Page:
Netflix’s ‘One Piece’ Live-Action Adaptation Sets a New Standard

by Hazel

Netflix’s live-action adaptation of “One Piece” has garnered praise for setting a new benchmark for adaptations of anime and manga. The series successfully translates Eiichiro Oda’s beloved manga to the screen, remaining faithful while making strategic changes for a better storytelling experience. One notable change is the introduction of Garp earlier, establishing him as an overarching antagonist for the season.

A crucial element of the adaptation’s success is its cast, who perfectly embody the characters that fans have cherished. The series follows Monkey D. Luffy and his quest to assemble a pirate crew to search for the mythical treasure, One Piece, across perilous waters.


Adapting over 90 chapters into an eight-hour season meant some content had to be left out. One such exclusion was the beloved character Chouchou the dog, who had a significant and heartbreaking flashback in the original manga. In Orange Town, Chouchou vigilantly guards his deceased owner’s pet-food shop, which is destroyed by Mohji and his lion Richie. This destruction prompts Luffy to fiercely defend the dog.


Co-showrunner Steven Maeda revealed in an interview with Screen Rant that there were plans to include a Chouchou subplot. “It was slightly different than the manga story,” Maeda said. “At the end of the day, we ended up separating it out of this version of the story, and we never actually shot it. We had a scene and an arc with [Chouchou] and Zoro, and it was very different. And ultimately, we decided it was too different.”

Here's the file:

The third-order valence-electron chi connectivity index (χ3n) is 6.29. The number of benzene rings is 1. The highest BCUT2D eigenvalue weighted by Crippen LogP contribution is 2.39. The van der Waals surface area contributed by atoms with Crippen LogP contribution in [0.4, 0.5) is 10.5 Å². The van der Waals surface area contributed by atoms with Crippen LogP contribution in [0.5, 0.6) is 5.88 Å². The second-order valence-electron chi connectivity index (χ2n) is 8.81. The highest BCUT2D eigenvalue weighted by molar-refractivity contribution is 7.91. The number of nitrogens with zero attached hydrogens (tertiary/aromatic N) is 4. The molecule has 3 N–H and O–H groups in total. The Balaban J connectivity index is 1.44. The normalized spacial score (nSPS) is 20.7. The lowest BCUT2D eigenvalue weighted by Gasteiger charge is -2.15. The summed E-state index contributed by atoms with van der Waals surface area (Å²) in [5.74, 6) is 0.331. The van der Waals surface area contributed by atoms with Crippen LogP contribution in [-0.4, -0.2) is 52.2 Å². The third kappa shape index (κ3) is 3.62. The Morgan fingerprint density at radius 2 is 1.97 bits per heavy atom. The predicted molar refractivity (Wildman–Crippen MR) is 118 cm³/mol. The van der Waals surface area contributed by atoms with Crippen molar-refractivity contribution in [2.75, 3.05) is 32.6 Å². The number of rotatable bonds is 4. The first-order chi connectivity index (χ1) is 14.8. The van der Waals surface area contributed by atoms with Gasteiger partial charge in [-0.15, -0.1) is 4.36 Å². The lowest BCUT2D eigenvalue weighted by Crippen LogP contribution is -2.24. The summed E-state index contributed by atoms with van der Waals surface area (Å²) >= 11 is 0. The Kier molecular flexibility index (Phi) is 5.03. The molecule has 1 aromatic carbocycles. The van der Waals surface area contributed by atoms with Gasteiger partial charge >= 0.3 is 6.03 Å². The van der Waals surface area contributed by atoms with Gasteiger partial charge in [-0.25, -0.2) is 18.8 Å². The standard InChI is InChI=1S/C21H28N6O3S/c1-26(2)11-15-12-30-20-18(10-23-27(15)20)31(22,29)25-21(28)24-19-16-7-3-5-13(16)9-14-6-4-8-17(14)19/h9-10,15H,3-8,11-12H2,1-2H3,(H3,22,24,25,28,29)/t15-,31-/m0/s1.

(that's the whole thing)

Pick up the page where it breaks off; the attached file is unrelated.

Maeda explained that the decision was made to keep Zoro with Luffy and Nami when they encounter Buggy, rather than having him off on a separate side story. Despite his affection for the Chouchou story, it was deemed more important for the main narrative.


Although Chouchou’s subplot was omitted, his story in the manga continues after his encounter with the Straw Hats. Post time-skip, Chouchou becomes the guardian of a rebuilt and expanded pet-food shop named after him, with a statue erected in his likeness by the villagers of Orange Town.

This isn’t the only storyline cut from the final version. Maeda also mentioned a cut sequence featuring Hachi, an octopus fishman and one of Arlong’s henchmen who later becomes an ally of the Straw Hats. “Oh boy, did I want Hachi in the show,” Maeda confessed. A planned fight between Hachi and Zoro had to be scrapped due to time and budget constraints. This was particularly disappointing as Hachi is a unique and important character in later arcs.

The “One Piece” live-action adaptation has made waves with its careful balance of fidelity to the source material and thoughtful modifications, setting a new standard for future anime and manga adaptations.


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